During the 1972 Summer Olympics in Munich, eleven members of the Israeli Olympic team were taken hostage and eventually killed by members of the Palestinian organization Black September. In response, Israeli Prime Minister Golda Meir secretly authorized the Mossad (Israel's national intelligence organization) to hunt down and kill the individuals responsible for the massacre.
“These are indisputable facts,” says Steven Spielberg, speaking in an introduction filmed for the home video release of his 2005 feature Munich. It's a curiously defensive introduction, as Spielberg spends four minutes insisting that he is genuinely a supporter of Israel, that he feels comfortable with the source material used for the film, that he feels confident in the research done by his team, that dramatic license was necessarily taken in certain areas and that the movie is not intended to be seen as a documentary or any sort of definitive statement on a long-lasting conflict. It seems strange for a director to have to offer so many disclaimers, but Munich was a film that inspired a great deal of heated debate over the course of its theatrical run (and that was in 2005 – one can only wonder how the kneejerk outrage machine of the modern internet might react to it).
Those who insist on filtering Munich through rigid political ideology will inevitably dislike the movie, because it doesn't support simple, black-and-white readings of a complex situation. There were many who felt that it was anti-Israel, claiming it seemed more concerned with the morality of Israel's reaction to the Munich massacre than the morality of the massacre itself. There were many who felt that it was anti-Palestine, as the bulk of the story is presented from an exclusively Israeli perspective and the Palestinian side of the conflict doesn't really get significant screen time. The truth is that the movie is bigger than a political conflict between two countries, using the massacre and its aftermath to weigh the necessity of counter-terrorism against the moral cost of nationally sanctioned vengeance.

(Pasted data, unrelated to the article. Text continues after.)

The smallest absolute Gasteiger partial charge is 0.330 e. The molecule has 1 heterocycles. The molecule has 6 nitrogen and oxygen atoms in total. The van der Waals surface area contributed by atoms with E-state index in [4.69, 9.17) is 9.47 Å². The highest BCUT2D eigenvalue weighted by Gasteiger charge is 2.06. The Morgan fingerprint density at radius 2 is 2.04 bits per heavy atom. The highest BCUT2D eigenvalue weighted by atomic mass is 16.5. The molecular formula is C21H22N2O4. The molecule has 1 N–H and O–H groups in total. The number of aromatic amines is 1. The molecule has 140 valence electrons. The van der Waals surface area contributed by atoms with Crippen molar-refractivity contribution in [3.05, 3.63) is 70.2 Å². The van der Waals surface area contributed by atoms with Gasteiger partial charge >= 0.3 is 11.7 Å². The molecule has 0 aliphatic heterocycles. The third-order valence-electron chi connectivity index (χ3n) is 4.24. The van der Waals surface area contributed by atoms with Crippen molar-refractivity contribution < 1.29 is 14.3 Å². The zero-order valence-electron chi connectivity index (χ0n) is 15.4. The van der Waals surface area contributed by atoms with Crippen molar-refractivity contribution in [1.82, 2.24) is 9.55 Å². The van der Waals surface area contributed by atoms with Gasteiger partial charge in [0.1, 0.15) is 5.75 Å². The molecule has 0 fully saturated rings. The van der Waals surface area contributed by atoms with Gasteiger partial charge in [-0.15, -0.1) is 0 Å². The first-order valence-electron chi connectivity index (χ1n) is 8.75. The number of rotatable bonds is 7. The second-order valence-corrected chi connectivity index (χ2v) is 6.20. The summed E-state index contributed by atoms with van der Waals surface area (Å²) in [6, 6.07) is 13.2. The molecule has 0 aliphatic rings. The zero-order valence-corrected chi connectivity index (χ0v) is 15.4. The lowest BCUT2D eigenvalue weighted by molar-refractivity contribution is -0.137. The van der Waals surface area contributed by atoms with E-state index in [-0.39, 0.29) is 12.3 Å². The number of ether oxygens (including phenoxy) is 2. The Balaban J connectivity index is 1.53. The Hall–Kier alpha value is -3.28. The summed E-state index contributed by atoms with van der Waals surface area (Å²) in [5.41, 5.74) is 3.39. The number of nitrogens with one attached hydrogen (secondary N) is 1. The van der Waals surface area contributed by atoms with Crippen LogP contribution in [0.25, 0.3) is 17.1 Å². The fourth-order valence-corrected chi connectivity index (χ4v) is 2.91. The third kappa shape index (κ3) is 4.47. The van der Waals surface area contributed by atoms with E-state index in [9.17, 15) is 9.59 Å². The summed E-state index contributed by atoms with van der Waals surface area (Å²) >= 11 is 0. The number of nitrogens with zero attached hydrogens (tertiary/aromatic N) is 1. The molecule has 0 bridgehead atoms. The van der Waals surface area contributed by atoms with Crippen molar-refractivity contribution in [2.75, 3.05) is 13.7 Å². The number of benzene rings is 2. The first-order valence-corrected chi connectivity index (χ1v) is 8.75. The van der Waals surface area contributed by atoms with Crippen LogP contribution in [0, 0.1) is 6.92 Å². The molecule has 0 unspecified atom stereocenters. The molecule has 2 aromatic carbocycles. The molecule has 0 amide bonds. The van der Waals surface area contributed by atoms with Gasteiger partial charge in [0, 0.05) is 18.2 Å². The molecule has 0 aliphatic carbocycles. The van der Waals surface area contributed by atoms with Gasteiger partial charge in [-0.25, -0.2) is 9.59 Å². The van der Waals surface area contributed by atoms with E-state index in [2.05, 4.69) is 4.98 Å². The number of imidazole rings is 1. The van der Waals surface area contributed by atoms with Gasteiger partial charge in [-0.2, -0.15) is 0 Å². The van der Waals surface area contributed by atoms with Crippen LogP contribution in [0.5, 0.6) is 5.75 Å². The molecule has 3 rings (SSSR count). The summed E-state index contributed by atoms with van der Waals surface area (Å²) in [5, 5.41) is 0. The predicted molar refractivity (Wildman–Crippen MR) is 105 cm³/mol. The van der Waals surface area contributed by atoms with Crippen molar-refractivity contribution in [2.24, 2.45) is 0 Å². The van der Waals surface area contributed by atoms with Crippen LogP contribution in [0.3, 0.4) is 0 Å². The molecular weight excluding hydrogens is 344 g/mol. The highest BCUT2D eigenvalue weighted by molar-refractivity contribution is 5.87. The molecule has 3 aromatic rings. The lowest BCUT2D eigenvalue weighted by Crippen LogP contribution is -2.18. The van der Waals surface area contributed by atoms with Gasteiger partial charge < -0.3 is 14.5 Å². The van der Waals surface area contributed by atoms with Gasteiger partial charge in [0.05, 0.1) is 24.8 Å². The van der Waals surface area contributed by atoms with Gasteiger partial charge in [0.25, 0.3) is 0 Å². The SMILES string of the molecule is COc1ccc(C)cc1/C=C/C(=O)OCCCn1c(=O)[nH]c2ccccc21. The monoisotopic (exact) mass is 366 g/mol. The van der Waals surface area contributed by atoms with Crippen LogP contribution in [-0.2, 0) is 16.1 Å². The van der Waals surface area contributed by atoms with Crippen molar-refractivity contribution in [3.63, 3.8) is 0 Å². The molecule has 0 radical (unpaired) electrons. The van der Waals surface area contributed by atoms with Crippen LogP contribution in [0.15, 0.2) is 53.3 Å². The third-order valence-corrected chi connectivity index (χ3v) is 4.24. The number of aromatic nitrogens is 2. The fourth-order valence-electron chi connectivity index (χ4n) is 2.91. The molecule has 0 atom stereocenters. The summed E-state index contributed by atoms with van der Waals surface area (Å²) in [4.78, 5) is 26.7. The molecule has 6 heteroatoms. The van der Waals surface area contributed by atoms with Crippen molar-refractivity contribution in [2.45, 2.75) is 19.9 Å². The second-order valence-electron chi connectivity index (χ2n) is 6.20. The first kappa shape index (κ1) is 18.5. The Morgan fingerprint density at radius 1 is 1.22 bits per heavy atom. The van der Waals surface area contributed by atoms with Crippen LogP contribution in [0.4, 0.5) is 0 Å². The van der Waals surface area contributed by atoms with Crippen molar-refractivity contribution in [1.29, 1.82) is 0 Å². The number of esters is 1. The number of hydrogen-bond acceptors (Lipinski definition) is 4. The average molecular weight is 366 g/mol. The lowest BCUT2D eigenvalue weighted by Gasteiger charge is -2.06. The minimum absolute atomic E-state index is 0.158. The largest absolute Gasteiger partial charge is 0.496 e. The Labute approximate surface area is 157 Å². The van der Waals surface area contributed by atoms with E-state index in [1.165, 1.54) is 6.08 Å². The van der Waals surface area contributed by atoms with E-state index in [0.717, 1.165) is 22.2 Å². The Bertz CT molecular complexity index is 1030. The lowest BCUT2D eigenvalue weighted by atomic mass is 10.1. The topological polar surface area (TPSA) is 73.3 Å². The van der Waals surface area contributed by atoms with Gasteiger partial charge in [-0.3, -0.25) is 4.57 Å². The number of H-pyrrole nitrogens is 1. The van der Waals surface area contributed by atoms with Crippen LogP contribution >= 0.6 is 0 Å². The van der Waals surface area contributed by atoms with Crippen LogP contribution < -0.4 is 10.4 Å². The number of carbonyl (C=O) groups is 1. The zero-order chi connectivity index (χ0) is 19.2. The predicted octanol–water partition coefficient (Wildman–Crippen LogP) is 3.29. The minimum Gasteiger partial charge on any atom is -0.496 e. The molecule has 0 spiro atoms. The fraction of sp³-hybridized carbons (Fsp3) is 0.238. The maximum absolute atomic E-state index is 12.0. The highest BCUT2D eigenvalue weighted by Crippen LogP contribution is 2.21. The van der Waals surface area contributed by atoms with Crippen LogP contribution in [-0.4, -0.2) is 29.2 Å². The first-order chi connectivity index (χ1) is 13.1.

The man at the center of Munich is Avner Kaufman, the Mossad agent tasked with leading the mission to locate and assassinate the Black September members responsible for the massacre. Avner knows the mission will be challenging on both a practical and personal level: it's going to take a great deal of time and effort just to find the targets, and the international travel required for the mission will keep Avner separated from his wife (Ayelet Zurer, Angels & Demons) and newborn daughter for quite some time. Still, he recognizes the importance of his assignment and accepts the job without hesitation.
Avner's team is comprised of a series of highly-skilled specialists from around the globe: a Belgian explosives expert (Mathieu Kassovitz, Jakob the Liar), a South African driver (Daniel Craig, Casino Royale), a Danish documents forgers (Hans Zischler, Ripley's Game) and an Israeli “cleaner” (Ciaran Hinds, There Will Be Blood). Their handler is Ephraim (Geoffrey Rush, The King's Speech), who ensures that the team members are taken care of but have no official ties to Israel's government. The team receives much of its information from Louis (Mathieu Amalric, Venus in Fur), the son of a well-connected French mercenary (Michael Lonsdale, Moonraker).